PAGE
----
Being that today is the much anticipated Sunday Selfie blog hop, hosted by the fantastic Kitties Blue over at The Cat on My Head, Evan was eager to snap a cozy selfie to give you all a sneak peak of our Christmas tree, as well as the kitties' early Christmas gift.
This selfie was taken before the tree's final touches had been added, and before the
Our Tip of the Day:
First, weigh out your options of an artificial versus a real tree. While artificial trees of course are not meant to be gnawed on by a kitty, a real tree could potentially cause intestinal upset if chewed, not to mention that the needles can be sharp and painful, and the water to keep it alive a potential danger. Also consider tree size, keeping in mind that the larger the tree, the more damaging and potentially dangerous it could be should it tip over with the help of a kitty.
After you've selected your tree, choose a safe place in the house to place it. You might want to select a place that is safe and snug but that also has plenty of free space around it, without many shelves or knickknacks to fall and hurt any nearby furbabies should a calamity occur. Ensure that the base is sturdily weighted, or even anchored down (thanks, Melissa, for the suggestion of anchoring the tree to the baseboard!). You can even try something to ward your kitty away from trying to climb the base of the tree, such as wrapping the base in aluminum foil, or even placing safe yet sturdy decorations or other items beneath it to block kitty's access.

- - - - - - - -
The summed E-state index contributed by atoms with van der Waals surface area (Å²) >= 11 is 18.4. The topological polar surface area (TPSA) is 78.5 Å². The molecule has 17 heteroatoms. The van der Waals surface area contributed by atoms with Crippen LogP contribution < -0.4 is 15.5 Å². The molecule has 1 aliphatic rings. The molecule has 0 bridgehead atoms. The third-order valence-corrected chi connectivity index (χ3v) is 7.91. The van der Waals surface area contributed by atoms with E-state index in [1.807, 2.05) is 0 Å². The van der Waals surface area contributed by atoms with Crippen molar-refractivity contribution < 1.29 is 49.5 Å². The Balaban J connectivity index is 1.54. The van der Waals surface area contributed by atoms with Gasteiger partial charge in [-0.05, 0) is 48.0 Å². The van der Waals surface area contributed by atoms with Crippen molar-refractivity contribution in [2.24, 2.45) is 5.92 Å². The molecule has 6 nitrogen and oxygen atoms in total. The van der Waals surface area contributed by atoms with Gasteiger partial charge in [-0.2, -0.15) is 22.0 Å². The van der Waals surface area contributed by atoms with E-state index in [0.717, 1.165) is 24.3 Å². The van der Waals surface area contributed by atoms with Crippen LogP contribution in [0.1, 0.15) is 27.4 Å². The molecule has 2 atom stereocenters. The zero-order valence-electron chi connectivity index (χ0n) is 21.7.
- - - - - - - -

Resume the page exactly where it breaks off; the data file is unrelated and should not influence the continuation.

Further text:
And, of course, be cautious of what all goes on the tree. Avoid potentially dangerous or breakable ornaments if need be, and tinsel or any other potential choking hazards or dangerous items. Do your best to avoid leaving dangling or enticing cords or strands of decoration. If need be, keep the easily accessible bottom of the tree low on or free of those dangling and tempting ornaments and other decorations, especially those that are breakable or that could be potentially dangerous. Be sure to unplug all strands of lights or other cords should you be unable to supervise your kitty and the tree, especially if your cat is a known Christmas tree terrorist.
Also consider placing an enticing cat tree or other fun kitty zone near the Christmas tree, to perhaps prompt the kitty to use it instead of the Christmas tree. Cats love new things, which is why the Christmas tree going up can be so exciting for them. But, you can also use this concept to help save the tree. Consider getting your cat new toys at the same time as the Christmas tree, to give them something else to which to turn their attention.
If all else fails, you can put the tree in a secluded area where your furbabies are not allowed. There is also the option of putting it within the confines a barrier that they cannot pass. With some careful planning and trial and error, kitties and Christmas trees can coexist!